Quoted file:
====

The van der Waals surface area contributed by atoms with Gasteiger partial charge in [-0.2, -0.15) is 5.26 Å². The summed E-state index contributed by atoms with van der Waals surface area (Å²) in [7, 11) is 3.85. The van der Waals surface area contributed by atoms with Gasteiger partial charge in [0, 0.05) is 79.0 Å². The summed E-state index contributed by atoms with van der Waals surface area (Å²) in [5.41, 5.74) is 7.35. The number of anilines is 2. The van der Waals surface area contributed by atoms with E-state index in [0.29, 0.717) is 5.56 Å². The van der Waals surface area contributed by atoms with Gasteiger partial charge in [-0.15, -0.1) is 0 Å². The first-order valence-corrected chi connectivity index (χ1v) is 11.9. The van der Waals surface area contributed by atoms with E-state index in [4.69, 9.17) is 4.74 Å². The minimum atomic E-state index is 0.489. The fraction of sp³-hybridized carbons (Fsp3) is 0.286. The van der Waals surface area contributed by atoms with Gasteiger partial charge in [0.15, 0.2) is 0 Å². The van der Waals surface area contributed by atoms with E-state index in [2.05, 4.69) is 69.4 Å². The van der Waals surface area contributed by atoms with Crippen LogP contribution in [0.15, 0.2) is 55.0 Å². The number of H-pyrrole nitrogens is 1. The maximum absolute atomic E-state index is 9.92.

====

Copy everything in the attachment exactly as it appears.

The van der Waals surface area contributed by atoms with Gasteiger partial charge in [-0.2, -0.15) is 5.26 Å². The summed E-state index contributed by atoms with van der Waals surface area (Å²) in [7, 11) is 3.85. The van der Waals surface area contributed by atoms with Gasteiger partial charge in [0, 0.05) is 79.0 Å². The summed E-state index contributed by atoms with van der Waals surface area (Å²) in [5.41, 5.74) is 7.35. The number of anilines is 2. The van der Waals surface area contributed by atoms with E-state index in [0.29, 0.717) is 5.56 Å². The van der Waals surface area contributed by atoms with Gasteiger partial charge in [-0.15, -0.1) is 0 Å². The first-order valence-corrected chi connectivity index (χ1v) is 11.9. The van der Waals surface area contributed by atoms with E-state index in [4.69, 9.17) is 4.74 Å². The minimum atomic E-state index is 0.489. The fraction of sp³-hybridized carbons (Fsp3) is 0.286. The van der Waals surface area contributed by atoms with Gasteiger partial charge in [0.15, 0.2) is 0 Å². The van der Waals surface area contributed by atoms with E-state index in [2.05, 4.69) is 69.4 Å². The van der Waals surface area contributed by atoms with Crippen LogP contribution in [0.15, 0.2) is 55.0 Å². The number of H-pyrrole nitrogens is 1. The maximum absolute atomic E-state index is 9.92.